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TTP office in Pakistan?

PTI chief Imran Khan is never short of proposals to facilitate peace talks with the Taliban even when these are bereft of any logic and reason, if not clearly outlandish. The latest he made in Peshawar on Wednesday after meeting the injured churchgoers in hospital is a class by itself, however. He wants the Tehreek-e-Taliban Pakistan (TTP) to be invited to open an office in Pakistan for peace dialogue in 'accordance with a decision of the recently-held all-party conference'. That the APC unanimously agreed to engage the Taliban in peace talks it is all there, but it had not envisaged making an invitation to them to open an office in Pakistan. The Khan erred even further; he wrongly drew a parallel between his proposal and the Afghan Taliban's office in Qatar, an island state in the Gulf which is not part of Afghanistan. Read further his reported statement, and wonder at the PTI chief's concept of national sovereignty and its sanctity. In taking further his proposal he says: "If the Americans can allow the opening of office in Qatar to facilitate talks with the Afghan Taliban why can't we do in our own country". The answer is: We can't do it because we are not a third country, like Qatar, for the Tehreek-e-Taliban Pakistan. And also, it was the United States, and not Afghanistan, which had conceived and materialised this arrangement. Is Imran willing to play the role of America in the APC's dialogue format? It may be of interest to the PTI leadership to know that the Qatar peace process did not take off mainly because the president of Afghanistan, Hamid Karzai, objected to the Taliban office in Doha which to him flaunted the trappings of a sovereign government. How come the TTP and its murderous affiliates who openly claim responsibility for the massacre of nearly 50,000 Pakistanis, including thousands of soldiers and security personnel, and of exploding bombs in bazaars, places of worship, destroying hundreds of schools not sparing even the funerals, should be accorded prestige and standing of an equal partner in affairs of the State? The failure of the PTI-led government in fighting back the terrorists doesn't mean stooping that low as to concede official status to the TTP. Yes, war is an expensive business, but to surrender to the forces that are hell-bent to make Pakistan what it is not is not acceptable whatever the cost of that war be. A much smaller army in Sri Lanka didn't give up to the insurgents though the victory came to it after 30 years. Independence is a cause good enough to fight for and die for.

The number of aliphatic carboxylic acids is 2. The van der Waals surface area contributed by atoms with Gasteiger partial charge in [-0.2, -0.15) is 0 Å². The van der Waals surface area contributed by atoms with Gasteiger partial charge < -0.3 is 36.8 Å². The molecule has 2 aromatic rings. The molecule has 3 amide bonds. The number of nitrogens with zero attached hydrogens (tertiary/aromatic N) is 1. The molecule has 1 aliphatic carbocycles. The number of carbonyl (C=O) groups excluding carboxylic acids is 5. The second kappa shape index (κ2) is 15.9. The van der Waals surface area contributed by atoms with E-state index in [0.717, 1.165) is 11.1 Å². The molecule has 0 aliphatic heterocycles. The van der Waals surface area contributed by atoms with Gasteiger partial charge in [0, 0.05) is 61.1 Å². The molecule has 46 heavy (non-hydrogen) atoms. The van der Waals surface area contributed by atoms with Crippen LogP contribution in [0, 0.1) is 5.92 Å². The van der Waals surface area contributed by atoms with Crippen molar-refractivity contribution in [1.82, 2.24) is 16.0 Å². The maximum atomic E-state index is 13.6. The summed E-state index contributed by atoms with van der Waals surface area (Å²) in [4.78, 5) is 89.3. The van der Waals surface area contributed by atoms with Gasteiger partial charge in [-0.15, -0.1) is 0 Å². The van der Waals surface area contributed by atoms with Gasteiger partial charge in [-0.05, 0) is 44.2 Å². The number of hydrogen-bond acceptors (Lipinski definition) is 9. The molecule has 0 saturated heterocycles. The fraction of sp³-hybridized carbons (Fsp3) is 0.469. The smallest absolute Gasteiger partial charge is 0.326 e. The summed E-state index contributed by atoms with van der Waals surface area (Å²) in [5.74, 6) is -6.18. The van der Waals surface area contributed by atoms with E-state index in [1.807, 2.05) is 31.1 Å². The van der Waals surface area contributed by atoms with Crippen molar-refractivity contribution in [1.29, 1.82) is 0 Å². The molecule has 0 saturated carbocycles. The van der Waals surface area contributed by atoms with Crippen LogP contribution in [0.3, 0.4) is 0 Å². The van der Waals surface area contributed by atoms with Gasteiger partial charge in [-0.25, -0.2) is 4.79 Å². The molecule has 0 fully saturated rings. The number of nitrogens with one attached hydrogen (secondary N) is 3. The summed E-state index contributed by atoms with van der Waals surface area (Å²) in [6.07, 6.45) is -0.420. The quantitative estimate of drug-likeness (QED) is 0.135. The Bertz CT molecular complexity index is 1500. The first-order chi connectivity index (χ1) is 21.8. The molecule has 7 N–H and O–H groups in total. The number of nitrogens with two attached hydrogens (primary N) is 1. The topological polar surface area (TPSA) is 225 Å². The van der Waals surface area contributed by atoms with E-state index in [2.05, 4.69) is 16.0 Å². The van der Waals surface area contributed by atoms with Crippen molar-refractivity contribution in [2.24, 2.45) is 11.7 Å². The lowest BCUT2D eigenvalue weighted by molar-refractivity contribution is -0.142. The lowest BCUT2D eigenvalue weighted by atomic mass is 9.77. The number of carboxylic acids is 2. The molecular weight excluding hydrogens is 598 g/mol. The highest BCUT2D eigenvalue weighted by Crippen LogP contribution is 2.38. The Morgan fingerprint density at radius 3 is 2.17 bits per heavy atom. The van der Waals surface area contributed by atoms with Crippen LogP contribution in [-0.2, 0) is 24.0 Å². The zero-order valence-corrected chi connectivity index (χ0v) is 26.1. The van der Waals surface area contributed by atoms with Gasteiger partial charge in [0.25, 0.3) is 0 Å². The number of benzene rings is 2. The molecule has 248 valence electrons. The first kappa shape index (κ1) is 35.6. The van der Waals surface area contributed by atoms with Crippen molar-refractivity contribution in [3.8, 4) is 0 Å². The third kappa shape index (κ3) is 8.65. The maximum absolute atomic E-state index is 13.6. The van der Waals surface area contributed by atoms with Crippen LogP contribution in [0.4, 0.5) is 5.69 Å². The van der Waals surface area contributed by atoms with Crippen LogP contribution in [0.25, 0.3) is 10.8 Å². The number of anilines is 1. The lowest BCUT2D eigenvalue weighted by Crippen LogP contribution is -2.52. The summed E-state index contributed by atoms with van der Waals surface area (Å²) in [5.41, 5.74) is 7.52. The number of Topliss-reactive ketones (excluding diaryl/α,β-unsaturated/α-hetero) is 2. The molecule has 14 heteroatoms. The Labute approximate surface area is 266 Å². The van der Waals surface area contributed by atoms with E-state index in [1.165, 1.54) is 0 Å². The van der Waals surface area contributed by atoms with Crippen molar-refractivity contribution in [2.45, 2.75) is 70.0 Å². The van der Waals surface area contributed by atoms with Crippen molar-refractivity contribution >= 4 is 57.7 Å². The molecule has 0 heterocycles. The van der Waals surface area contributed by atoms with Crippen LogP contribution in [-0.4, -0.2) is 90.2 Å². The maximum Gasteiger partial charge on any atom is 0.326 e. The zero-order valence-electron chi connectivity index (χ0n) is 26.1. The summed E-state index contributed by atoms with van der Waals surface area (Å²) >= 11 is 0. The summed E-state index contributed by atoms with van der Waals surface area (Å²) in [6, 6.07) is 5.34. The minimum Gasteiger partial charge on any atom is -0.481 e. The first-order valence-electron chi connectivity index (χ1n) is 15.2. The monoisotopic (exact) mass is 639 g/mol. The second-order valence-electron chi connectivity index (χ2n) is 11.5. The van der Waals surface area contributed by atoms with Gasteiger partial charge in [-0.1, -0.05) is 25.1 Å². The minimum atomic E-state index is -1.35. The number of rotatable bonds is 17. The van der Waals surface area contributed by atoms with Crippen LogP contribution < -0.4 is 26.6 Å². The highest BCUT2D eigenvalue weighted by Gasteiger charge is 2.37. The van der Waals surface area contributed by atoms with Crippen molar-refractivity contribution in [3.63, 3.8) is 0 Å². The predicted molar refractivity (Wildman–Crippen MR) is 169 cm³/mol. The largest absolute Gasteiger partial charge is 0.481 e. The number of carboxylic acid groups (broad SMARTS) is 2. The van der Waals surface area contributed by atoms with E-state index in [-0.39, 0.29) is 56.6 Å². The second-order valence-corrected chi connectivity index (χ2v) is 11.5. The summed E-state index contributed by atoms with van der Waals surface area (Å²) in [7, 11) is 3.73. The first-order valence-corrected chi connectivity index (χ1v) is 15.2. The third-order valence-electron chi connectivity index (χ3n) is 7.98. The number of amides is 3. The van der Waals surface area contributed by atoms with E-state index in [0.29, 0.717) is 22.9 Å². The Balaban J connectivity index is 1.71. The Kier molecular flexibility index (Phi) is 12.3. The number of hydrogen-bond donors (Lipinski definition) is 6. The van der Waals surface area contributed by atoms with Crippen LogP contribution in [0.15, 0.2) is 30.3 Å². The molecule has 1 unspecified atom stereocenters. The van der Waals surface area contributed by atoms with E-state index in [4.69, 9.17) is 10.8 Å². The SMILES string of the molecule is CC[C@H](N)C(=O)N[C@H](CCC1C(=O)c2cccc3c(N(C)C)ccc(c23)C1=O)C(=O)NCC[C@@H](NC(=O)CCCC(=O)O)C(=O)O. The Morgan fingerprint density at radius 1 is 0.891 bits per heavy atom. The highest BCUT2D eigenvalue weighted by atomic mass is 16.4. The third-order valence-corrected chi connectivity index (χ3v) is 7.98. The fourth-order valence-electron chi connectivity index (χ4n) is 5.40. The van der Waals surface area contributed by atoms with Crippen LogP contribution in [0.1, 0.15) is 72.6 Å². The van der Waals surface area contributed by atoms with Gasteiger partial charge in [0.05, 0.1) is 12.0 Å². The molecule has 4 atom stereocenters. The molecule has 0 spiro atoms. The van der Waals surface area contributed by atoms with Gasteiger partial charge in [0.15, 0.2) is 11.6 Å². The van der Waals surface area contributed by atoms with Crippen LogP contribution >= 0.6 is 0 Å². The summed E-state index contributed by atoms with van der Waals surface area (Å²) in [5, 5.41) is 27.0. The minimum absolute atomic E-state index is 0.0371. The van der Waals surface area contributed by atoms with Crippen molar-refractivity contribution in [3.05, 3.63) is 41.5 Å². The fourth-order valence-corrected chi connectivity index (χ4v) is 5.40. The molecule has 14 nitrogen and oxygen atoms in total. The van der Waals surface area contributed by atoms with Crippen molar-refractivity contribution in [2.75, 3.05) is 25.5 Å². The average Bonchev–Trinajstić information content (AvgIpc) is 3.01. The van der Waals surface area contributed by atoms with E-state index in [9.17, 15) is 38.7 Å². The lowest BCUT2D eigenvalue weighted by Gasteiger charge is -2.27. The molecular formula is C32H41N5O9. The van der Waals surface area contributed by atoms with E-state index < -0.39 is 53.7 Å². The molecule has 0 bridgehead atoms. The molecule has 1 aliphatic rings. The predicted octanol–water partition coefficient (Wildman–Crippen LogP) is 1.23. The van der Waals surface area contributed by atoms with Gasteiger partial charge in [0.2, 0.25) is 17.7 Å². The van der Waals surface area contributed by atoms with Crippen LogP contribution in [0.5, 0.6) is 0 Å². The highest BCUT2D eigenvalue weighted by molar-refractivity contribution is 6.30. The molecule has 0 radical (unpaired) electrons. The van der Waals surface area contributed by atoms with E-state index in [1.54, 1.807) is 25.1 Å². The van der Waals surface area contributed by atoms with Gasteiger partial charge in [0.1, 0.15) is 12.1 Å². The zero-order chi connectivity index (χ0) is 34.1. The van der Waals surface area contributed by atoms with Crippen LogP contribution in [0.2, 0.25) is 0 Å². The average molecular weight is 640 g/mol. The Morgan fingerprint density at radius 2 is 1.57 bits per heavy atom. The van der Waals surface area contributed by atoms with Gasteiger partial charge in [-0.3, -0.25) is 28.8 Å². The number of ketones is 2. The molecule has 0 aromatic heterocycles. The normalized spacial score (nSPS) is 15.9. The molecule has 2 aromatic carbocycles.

Then there are some technical issues with Imran's proposal. For instance, which of the Taliban's '35 groups' that he believes are in the field should be invited to open the office. Also, isn't the Fata, where most of these outfits reside and operate from, a part of Pakistan? History is witness to the fact that more often than not the TTP and its affiliates would agree to some peace agreement and then violate it. That this time the TTP can be trusted, we don't know of any extra development which should induce the terrorist outfits to shun violence and join the nation in peace march. Maybe there is something recessed deep behind - not yet in the public domain and to which only a few are privy - which makes Imran so much sanguine of a fruitful peace dialogue with the Taliban. But the picture that tends to obtain since the announcement of national consensus on need to engage the Taliban two weeks back is not very optimistic. Within days of the APC the Taliban not only killed a major-general and his colleagues then bombed the All Saints Church in Peshawar killing 84 innocent churchgoers - of course in addition to a number of other terrorist attacks. We pray Khan's appeasing posture doesn't invite a similar response. If all that has happened is the doing of a third party interested in subverting the proposed peace talks between the government and the TTP, as claimed by Imran Khan and some others, we expect the claimants to lift the lid. We wonder if Prime Minister Nawaz Sharif is in picture about this third party involvement, otherwise he would not have put on hold the APC offer to initiate peace process with the Taliban by saying "we had proposed talks in good faith but because of this attack the government is unable to move forward with what it planned and envisaged".

Copyright Business Recorder, 2013



 



 
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Annual2012/13
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